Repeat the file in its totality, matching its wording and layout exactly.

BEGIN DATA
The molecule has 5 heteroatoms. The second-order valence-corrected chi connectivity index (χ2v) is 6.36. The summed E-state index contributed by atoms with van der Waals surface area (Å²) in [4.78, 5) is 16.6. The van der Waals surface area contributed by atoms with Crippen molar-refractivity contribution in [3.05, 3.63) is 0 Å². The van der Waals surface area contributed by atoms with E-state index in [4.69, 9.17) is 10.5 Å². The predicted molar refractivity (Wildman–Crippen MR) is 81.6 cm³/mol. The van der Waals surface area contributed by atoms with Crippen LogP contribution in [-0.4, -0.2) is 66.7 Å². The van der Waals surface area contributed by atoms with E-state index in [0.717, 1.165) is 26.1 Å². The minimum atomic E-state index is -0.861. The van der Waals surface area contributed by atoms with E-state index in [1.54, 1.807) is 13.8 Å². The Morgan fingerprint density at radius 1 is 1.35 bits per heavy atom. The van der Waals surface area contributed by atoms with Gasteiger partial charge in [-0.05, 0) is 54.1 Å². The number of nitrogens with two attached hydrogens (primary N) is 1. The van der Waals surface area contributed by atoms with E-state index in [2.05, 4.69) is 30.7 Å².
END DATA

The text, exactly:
The molecule has 5 heteroatoms. The second-order valence-corrected chi connectivity index (χ2v) is 6.36. The summed E-state index contributed by atoms with van der Waals surface area (Å²) in [4.78, 5) is 16.6. The van der Waals surface area contributed by atoms with Crippen molar-refractivity contribution in [3.05, 3.63) is 0 Å². The van der Waals surface area contributed by atoms with E-state index in [4.69, 9.17) is 10.5 Å². The predicted molar refractivity (Wildman–Crippen MR) is 81.6 cm³/mol. The van der Waals surface area contributed by atoms with Crippen LogP contribution in [-0.4, -0.2) is 66.7 Å². The van der Waals surface area contributed by atoms with E-state index in [0.717, 1.165) is 26.1 Å². The minimum atomic E-state index is -0.861. The van der Waals surface area contributed by atoms with E-state index in [1.54, 1.807) is 13.8 Å². The Morgan fingerprint density at radius 1 is 1.35 bits per heavy atom. The van der Waals surface area contributed by atoms with Gasteiger partial charge in [-0.05, 0) is 54.1 Å². The number of nitrogens with two attached hydrogens (primary N) is 1. The van der Waals surface area contributed by atoms with E-state index in [2.05, 4.69) is 30.7 Å².